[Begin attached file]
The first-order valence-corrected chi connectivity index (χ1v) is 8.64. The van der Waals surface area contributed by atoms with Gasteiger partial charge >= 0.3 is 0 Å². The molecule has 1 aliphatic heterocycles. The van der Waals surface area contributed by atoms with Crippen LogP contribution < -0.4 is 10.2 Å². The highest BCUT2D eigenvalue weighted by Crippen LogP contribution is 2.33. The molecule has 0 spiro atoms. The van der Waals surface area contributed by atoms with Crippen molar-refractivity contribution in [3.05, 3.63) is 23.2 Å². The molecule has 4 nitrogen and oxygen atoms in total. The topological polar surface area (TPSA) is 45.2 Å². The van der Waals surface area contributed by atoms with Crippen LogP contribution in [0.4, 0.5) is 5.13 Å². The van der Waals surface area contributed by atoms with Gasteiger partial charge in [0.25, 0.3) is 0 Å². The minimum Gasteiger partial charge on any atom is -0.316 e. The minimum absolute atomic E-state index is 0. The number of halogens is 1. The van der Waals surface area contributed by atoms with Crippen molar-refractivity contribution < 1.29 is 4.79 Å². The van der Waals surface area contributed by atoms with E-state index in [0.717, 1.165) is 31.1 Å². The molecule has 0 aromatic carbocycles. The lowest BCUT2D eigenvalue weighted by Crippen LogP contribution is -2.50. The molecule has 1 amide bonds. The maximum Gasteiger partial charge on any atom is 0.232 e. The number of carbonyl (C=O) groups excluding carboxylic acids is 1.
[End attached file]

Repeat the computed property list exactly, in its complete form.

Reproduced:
The first-order valence-corrected chi connectivity index (χ1v) is 8.64. The van der Waals surface area contributed by atoms with Gasteiger partial charge >= 0.3 is 0 Å². The molecule has 1 aliphatic heterocycles. The van der Waals surface area contributed by atoms with Crippen LogP contribution < -0.4 is 10.2 Å². The highest BCUT2D eigenvalue weighted by Crippen LogP contribution is 2.33. The molecule has 0 spiro atoms. The van der Waals surface area contributed by atoms with Crippen molar-refractivity contribution in [3.05, 3.63) is 23.2 Å². The molecule has 4 nitrogen and oxygen atoms in total. The topological polar surface area (TPSA) is 45.2 Å². The van der Waals surface area contributed by atoms with Crippen LogP contribution in [0.4, 0.5) is 5.13 Å². The van der Waals surface area contributed by atoms with Gasteiger partial charge in [0.25, 0.3) is 0 Å². The minimum Gasteiger partial charge on any atom is -0.316 e. The minimum absolute atomic E-state index is 0. The number of halogens is 1. The van der Waals surface area contributed by atoms with Crippen molar-refractivity contribution < 1.29 is 4.79 Å². The van der Waals surface area contributed by atoms with E-state index in [0.717, 1.165) is 31.1 Å². The molecule has 0 aromatic carbocycles. The lowest BCUT2D eigenvalue weighted by Crippen LogP contribution is -2.50. The molecule has 1 amide bonds. The maximum Gasteiger partial charge on any atom is 0.232 e. The number of carbonyl (C=O) groups excluding carboxylic acids is 1.